“You complete me?”: The problem when birth becomes a romance

by Sharon Tjaden-Glass

In a different post, I wrote about how love isn’t what mothers feel in those first days of motherhood. I asserted that what I felt when I first saw my daughter was not love—it was euphoria. And that euphoria faded.

When we say things like, “I loved my baby from the first moment that I laid eyes on him,” we drop ourselves into the familiar roles of a Westernized romantic narrative, where the mother is delivered, redeemed, and fulfilled by the child.

1) It’s love at first sight.

2) You are soulmates, meant to be mother and child.

3) The child completes the mother (but does the mother complete the child?)

This is how Westerners tell traditional love stories. Romantic love is the pinnacle of life, a kind of self-actualization. Snow White comes to life when her prince kisses her. Kate Winslet is saved from a bad marriage by Leonardo. Julia Roberts is delivered from her life of prostitution when Richard Gere parades in his limousine with flowers to win her back. (Or how about when he delivers Debra Winger from a lifetime of factory work?)

Through romantic love, a woman is resuscitated, rescued, and whisked away into a life free from financial obligations.


Some romances have moved on and allowed the female protagonists to have high-powered careers and what appear to be fulfilling lives. Until the plot reveals that something is missing.

Oh yes. A man.

Children are often viewed through the same lens. Great marriage. Great house. Great career. Still—something missing.

A child.

courtesy ww.hdwallpapersfit.com

courtesy ww.hdwallpapersfit.com

Instead of viewing children as additions to life, they are sometimes seen as the pieces that fill the gaps. Children become solutions, even comfort.

But those who have been married and who have children can look back on these narratives and find them laughable.

Marriage? The solution to all my problems? Ha!

Children? Complete me? Ha!

We can laugh because we know what happens after the couple marries or the baby is born. We know how the plot continues to march on—in clunky, messy steps. With unexpected, unrewarding, and unfinished twists. There are no more clean arcs to the action. It’s a sticky, messy web of conflict that sometimes has no good solution. Or at least no solution from which everyone benefits.

It is far less glamorous.

It is the stuff of heavy, ponderous dramas that leave you sapped of energy. And no wonder—it’s reality. Just the thing we are trying to escape by watching a movie. Love still exists in marriage and parenthood, but it is all exposition. It’s no longer the conflict, the thing that everyone is watching to see what will happen next. It’s the comfy sofa in every scene.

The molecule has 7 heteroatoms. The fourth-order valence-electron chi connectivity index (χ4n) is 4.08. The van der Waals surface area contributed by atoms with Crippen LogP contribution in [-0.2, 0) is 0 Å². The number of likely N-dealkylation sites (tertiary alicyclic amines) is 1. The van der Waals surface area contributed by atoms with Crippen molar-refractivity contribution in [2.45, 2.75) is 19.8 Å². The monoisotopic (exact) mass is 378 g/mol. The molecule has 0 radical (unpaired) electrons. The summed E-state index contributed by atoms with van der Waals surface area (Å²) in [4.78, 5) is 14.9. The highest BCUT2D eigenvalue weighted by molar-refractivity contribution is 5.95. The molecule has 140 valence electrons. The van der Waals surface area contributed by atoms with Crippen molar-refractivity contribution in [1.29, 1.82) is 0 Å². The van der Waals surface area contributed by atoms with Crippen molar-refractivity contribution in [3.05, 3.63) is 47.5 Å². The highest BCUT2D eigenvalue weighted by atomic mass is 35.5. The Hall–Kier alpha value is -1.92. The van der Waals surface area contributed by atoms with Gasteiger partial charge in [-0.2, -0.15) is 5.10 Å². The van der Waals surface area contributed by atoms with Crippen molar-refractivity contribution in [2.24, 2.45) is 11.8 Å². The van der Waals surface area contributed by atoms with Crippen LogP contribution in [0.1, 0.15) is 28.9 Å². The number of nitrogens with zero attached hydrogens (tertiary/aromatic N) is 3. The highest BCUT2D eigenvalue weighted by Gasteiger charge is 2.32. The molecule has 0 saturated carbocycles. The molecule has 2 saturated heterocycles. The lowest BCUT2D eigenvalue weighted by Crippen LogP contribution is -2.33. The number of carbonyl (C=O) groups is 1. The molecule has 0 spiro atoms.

But through popular media, we unconsciously develop expectations about marriage and parenthood—even if they are unreasonable and impossible to sustain.


Sometimes, romantic love spurs us to believe in the existence of God or the inherent goodness of people. There is a God! I knew it! It’s destiny! We were meant to be.

This is dangerous, too. Because what happens to that belief in God when the relationship ends?

If belief comes from your heart, what happens to that belief when your heart is broken?

What happens when your destiny turns into… a mistake?

God no longer exists. People are no longer good at heart. You are no longer a person worth loving. And you will never find another person who will love you so deeply.


With so much resting on the shoulders of “love,” it’s no wonder so many of us get divorced. Such heights don’t exist without the valleys, and it’s only a matter of time before we find them in our relationships.

Like I said, this line of thinking is dangerous—for how we view marriage and for how we view our children.

If our children are responsible for our life’s meaning, what happens if tragedy befalls them? What if—God forbid—our children die?  Does our life’s meaning end?

Having a child isn’t meant to follow this same narrative of love. It’s unrealistic to expect a child to “complete” your life. “Complete” makes me think that you were missing something before they came into your life, when—let’s be honest—before you had a child, you may have felt like things were going just fine. It may have felt like everything was in its right place. It’s only after the child is born that you have this thought of “What have I been doing my whole life?”

When we try to rewrite our stories with our children as the saviors and redeemers of our lives, we raise them to such a height that they are bound to disappoint us. We put ourselves in the center of the universe, and we imagine how the child will grow from our amazing light and energy.

So perhaps it’s healthier to put the child at the center of the universe, where we are replenished by the warmth of our child’s love?


In both of those models, someone’s needs are forgotten. Either the child doesn’t reflect the efforts we’ve invested or we expect our children to be more emotionally rewarding than they really are.

Instead, it makes more sense to acknowledge that you are both traveling, following different orbits, perhaps even warmed by different suns. Sometimes, your paths intersect, you sing in harmony, you see a bit of yourself in your child. Sometimes, your paths are distant. Their actions make no sense to you. You wonder how you can love someone who can hurt you so much.

But in this model, when your child strays, you don’t wonder what you should have done to “complete” them. Nor do you bemoan their distant, remote paths as a reflection of bad decisions as a parent.

Yes, we love our children. But let’s also be mindful about what that love means–and what it doesn’t mean.